Visiting Hours: A Memoir of Friendship and Murder by Amy Butcher

Visiting Hours by Amy ButcherI finished Visiting Hours by Amy Butcher last night, and I still don’t know exactly how i feel about it. The real-life premise is stunning: in college one of Butcher’s best friends commits a horrific and grizzly murder. Seriously. Put yourself in her shoes. How do you move on from such an event? That is what Visiting Hours is about – Butcher trying to piece together her life in the immediate aftermath of the crime and in the years following it.

Spreading awareness of mental illness seeps from every page of Visiting Hours and really drives the book.  Butcher’s friend Kevin was suffering from depression and coming off some anti-depressants when he committed the murder. Both of these factors may have contributed to why it happened. Years after the event, Butcher herself was diagnosed suffered from on-going depression and was diagnosed with PTSD.

And as much as Butcher wants to work towards destigmatizing mental illness, she draws attention to how she fails to do so at a number of points in the book. Kevin had attempted suicide in college and afterwards Butcher and friends didn’t talk about it, didn’t offer any concrete help. It is something that is hard to do – suicide isn’t something society is accustomed to talking about. Without a model, how do you go about doing it?

Throughout the book Butcher is searching for answers to why this grizzly crime happened when, ultimately, there is no sufficient answer. That may be why I found the book a little unsatisfying. There is no resolution, and in many ways there can’t be. There is no conclusion that could explain everything away when a basically normal human being commits the unimaginable.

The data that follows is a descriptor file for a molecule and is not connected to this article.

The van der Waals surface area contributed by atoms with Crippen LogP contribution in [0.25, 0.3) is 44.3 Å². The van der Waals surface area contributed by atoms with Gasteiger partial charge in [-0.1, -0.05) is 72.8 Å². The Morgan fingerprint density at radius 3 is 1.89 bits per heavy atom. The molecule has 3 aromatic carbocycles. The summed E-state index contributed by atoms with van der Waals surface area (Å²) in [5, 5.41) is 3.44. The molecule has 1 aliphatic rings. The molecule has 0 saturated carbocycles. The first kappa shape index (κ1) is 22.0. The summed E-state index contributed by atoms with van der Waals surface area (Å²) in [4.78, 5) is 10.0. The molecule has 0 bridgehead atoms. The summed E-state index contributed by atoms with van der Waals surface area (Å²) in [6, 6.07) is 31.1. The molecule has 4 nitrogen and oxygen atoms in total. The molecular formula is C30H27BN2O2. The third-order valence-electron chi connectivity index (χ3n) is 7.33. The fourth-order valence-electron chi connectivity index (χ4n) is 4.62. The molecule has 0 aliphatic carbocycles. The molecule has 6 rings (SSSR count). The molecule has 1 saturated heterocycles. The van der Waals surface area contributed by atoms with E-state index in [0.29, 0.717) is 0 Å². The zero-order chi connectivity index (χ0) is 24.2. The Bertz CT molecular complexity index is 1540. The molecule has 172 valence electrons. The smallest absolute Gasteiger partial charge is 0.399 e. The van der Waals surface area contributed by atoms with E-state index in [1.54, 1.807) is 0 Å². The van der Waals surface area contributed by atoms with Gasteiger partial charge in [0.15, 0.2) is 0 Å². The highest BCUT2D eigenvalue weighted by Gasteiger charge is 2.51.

Who would like this book? Although I haven’t read Through The Glass by Shannon Moroney, that is the book that immediately popped into my head as I was reading Visiting Hours. Both deal with unthinkable crimes committed by an individual the authors loved and trusted. Visiting Hours also fits nicely alongside other memoirs dealing with mental illness such as Brain on Fire (review) by Susannah Cahalan.

I received a copy of this book from the publisher via NetGalley.


  1. Thanks for writing a review of this book. In my memoir reading, I tend toward the funny, the beautiful, or the conventionally sad, very rarely picking up anything with the word “grizzly” in the description. But I think memoirs like this are incredibly important, to be written and to be read. Because there are sides of life that we’d like to believe don’t exist but do and that we need to be aware of, if only so we can be better helpers to those around us. The shocking nature of this memoir’s subject reminds me a little of The Other Side of Charm by H.G. Beverly, about the way her publicly charming husband was in private an abusive sociopath destructive of her lives and those of her children, and no one would believe it. It takes a fair dose of courage to read memoirs like these, but I do believe it’s worth it for the reality check.

  2. Wow – I agree with Leah, this sounds fascinating! Beyond being shocked, I have no idea how I would react if a friend of mine committed a crime like that. Thanks for your review; now, if I pick it up, I’ll be able to go into it knowing that there isn’t a concrete resolution (which totally makes sense to me).

  3. Well, this sounds very fascinating, especially seeing as you compared it with Brain on Fire, which I loved and hit close to home for me. I have no idea how I would handle a situation like that – if one of my close friends went and committed murder or even suicide. I doubt there’s any kind of coming back from it – PTSD is probably what would ail me too.

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